Yes, indeed! If you do not love freedom, if you would rather have some bureaucrat in Washington making every important economic decision in your life, then you are certainly a very inferior human being. The lover of liberty is infinitely your superior.

Yesterday, my 16-year-old son walked in to show me the chainsaw he'd just bought second-hand for $175. Why the chainsaw, I asked? He and his buddy Nick had contracted with a lady to do some yard work (trees felled by a storm), my son explained. The job would take them about two days, and would pay them $500 each.

If my 16-year-old son can find such lucrative employment in this economy, let Paul Krugman find the formula which disproves my contention that the amount of "stimulus" we need is exactly zero.

"Experts,"my Hayekian ass.


Wednesday, July 29, 2009

Will Dems Euthanize ObamaCare?

"The term 'fiscally conservative Democrat' is an oxymoron," says Monique Stuart, who has a point. The Blue Dogs are the Oxymoron Caucus, but they are important enough to Nancy Pelosi that they were able to delay the ObamaCare onslaught:
A group of fiscally conservative House Democrats announced Wednesday they had reached a deal with the chamber’s Democratic leaders on a bill that would revamp the nation's health care system.
Rep. Mike Ross of Arkansas, speaking for four of the Blue Dog Democrats on the House Energy and Commerce Committee, said Wednesday that the agreement called for the panel to begin debating the bill later in the day, but for the full House not to vote until after the August recess.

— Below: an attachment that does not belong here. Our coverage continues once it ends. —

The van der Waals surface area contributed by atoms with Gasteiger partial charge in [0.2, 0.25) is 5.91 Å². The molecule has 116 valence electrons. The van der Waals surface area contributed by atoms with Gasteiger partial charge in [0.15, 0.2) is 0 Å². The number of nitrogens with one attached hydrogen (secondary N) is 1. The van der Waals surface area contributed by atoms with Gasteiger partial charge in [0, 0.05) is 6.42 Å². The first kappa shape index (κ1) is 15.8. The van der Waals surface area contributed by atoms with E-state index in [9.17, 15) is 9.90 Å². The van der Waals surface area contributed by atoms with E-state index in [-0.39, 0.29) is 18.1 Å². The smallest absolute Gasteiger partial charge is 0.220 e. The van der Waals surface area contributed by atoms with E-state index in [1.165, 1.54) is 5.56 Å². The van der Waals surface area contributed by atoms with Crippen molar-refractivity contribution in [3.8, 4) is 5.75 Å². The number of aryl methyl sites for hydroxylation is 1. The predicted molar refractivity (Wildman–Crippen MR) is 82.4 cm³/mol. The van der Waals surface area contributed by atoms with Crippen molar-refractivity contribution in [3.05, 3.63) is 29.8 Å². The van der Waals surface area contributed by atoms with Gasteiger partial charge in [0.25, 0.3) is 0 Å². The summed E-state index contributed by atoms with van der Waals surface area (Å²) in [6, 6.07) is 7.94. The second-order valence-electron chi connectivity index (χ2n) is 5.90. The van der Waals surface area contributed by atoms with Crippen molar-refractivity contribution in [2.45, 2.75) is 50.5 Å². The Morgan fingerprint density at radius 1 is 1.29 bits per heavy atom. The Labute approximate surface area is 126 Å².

Ross and the Blue Dogs had threatened to derail the bill in the committee because of concerns that it costs too much and fails to address systemic problems in the nation's ailing health care industry. It was not immediately clear Wednesday if other Blue Dogs beyond the four represented by Ross would agree to the deal he announced.
More at The Hill, Roll Call and Politico, which scores it a victory Democrats for committee chairman Henry Waxman. True, the compromise allows the bill to move forward, but it is in some sense a small victory for opponents of socialized medicine.

It would have been a big victory if the Blue Dogs had told Waxman to shove the bill up his oversized nostrils. However, delay is delay, and slowing down this monstrosity buys more time to organize opposition, as the American Spectator's Philip Klein notes:
But by delaying the full House vote until September, it means that there will still be time for Blue Dogs to change their mind on the final bill if they take a lot of heat from their constituents during August recess.
In trying to rush this mess through Congress in July, the Democrats were making a very cynical move. Almost nobody pays attention to politics during the summer, so if Obama could ram a bill through before the August recess, it would be a fait accompli before most Americans had a clue what it was all about.

Today in Washington, I talked to a conservative communications strategist who pointed out the Democratic strategy: Forcing opponents to fight health care and card-check and Waxman-Markey all at the same time. It's a tough fight, and the Aug. 22 Recess Rally is a chance for everyone to help.

International Rule 5 Bikini Festival--Round 3

by Smitty

You know how it is when you're throwing a party, and there is a friend in attendance making a smell? You know who you are. Quit being bad fish, knaves:

Bob Belvedere, the Campy one of Saintville, contributes (PG-13) Shirley Eaton of Goldfinger fame. A classy lady (from Wikipedia):